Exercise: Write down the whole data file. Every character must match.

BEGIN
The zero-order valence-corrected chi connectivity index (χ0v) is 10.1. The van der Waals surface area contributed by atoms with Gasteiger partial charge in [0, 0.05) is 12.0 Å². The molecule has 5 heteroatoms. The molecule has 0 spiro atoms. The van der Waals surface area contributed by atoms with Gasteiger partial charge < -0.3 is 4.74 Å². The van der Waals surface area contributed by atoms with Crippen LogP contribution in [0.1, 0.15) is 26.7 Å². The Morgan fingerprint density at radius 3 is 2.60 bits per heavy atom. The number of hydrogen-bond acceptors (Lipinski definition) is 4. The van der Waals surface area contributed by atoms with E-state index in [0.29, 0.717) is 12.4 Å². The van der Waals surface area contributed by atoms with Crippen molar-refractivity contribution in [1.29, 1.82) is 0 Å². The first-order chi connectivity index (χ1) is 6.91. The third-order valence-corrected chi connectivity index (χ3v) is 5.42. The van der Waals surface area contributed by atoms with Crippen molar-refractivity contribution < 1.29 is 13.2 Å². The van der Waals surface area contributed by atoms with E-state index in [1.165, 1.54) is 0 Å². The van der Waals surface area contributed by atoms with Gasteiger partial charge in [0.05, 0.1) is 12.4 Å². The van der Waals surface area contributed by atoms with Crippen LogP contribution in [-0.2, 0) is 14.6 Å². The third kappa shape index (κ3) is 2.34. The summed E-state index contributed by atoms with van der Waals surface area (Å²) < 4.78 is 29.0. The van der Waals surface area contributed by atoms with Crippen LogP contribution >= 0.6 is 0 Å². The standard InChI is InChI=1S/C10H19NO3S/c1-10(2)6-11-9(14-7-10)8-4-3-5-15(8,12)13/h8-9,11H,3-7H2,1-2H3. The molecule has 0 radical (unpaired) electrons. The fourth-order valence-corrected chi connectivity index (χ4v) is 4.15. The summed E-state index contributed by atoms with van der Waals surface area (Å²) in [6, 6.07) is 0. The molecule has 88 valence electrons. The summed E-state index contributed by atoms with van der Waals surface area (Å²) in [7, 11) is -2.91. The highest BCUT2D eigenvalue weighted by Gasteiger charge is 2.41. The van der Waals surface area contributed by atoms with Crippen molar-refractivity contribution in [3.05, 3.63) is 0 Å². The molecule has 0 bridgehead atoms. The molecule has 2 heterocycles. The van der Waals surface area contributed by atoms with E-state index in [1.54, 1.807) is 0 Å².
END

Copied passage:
The zero-order valence-corrected chi connectivity index (χ0v) is 10.1. The van der Waals surface area contributed by atoms with Gasteiger partial charge in [0, 0.05) is 12.0 Å². The molecule has 5 heteroatoms. The molecule has 0 spiro atoms. The van der Waals surface area contributed by atoms with Gasteiger partial charge < -0.3 is 4.74 Å². The van der Waals surface area contributed by atoms with Crippen LogP contribution in [0.1, 0.15) is 26.7 Å². The Morgan fingerprint density at radius 3 is 2.60 bits per heavy atom. The number of hydrogen-bond acceptors (Lipinski definition) is 4. The van der Waals surface area contributed by atoms with E-state index in [0.29, 0.717) is 12.4 Å². The van der Waals surface area contributed by atoms with Crippen molar-refractivity contribution in [1.29, 1.82) is 0 Å². The first-order chi connectivity index (χ1) is 6.91. The third-order valence-corrected chi connectivity index (χ3v) is 5.42. The van der Waals surface area contributed by atoms with Crippen molar-refractivity contribution < 1.29 is 13.2 Å². The van der Waals surface area contributed by atoms with E-state index in [1.165, 1.54) is 0 Å². The van der Waals surface area contributed by atoms with Gasteiger partial charge in [0.05, 0.1) is 12.4 Å². The van der Waals surface area contributed by atoms with Crippen LogP contribution in [-0.2, 0) is 14.6 Å². The third kappa shape index (κ3) is 2.34. The summed E-state index contributed by atoms with van der Waals surface area (Å²) < 4.78 is 29.0. The van der Waals surface area contributed by atoms with Crippen LogP contribution >= 0.6 is 0 Å². The standard InChI is InChI=1S/C10H19NO3S/c1-10(2)6-11-9(14-7-10)8-4-3-5-15(8,12)13/h8-9,11H,3-7H2,1-2H3. The molecule has 0 radical (unpaired) electrons. The fourth-order valence-corrected chi connectivity index (χ4v) is 4.15. The summed E-state index contributed by atoms with van der Waals surface area (Å²) in [6, 6.07) is 0. The molecule has 88 valence electrons. The summed E-state index contributed by atoms with van der Waals surface area (Å²) in [7, 11) is -2.91. The highest BCUT2D eigenvalue weighted by Gasteiger charge is 2.41. The van der Waals surface area contributed by atoms with Crippen molar-refractivity contribution in [3.05, 3.63) is 0 Å². The molecule has 0 bridgehead atoms. The molecule has 2 heterocycles. The van der Waals surface area contributed by atoms with E-state index in [1.54, 1.807) is 0 Å².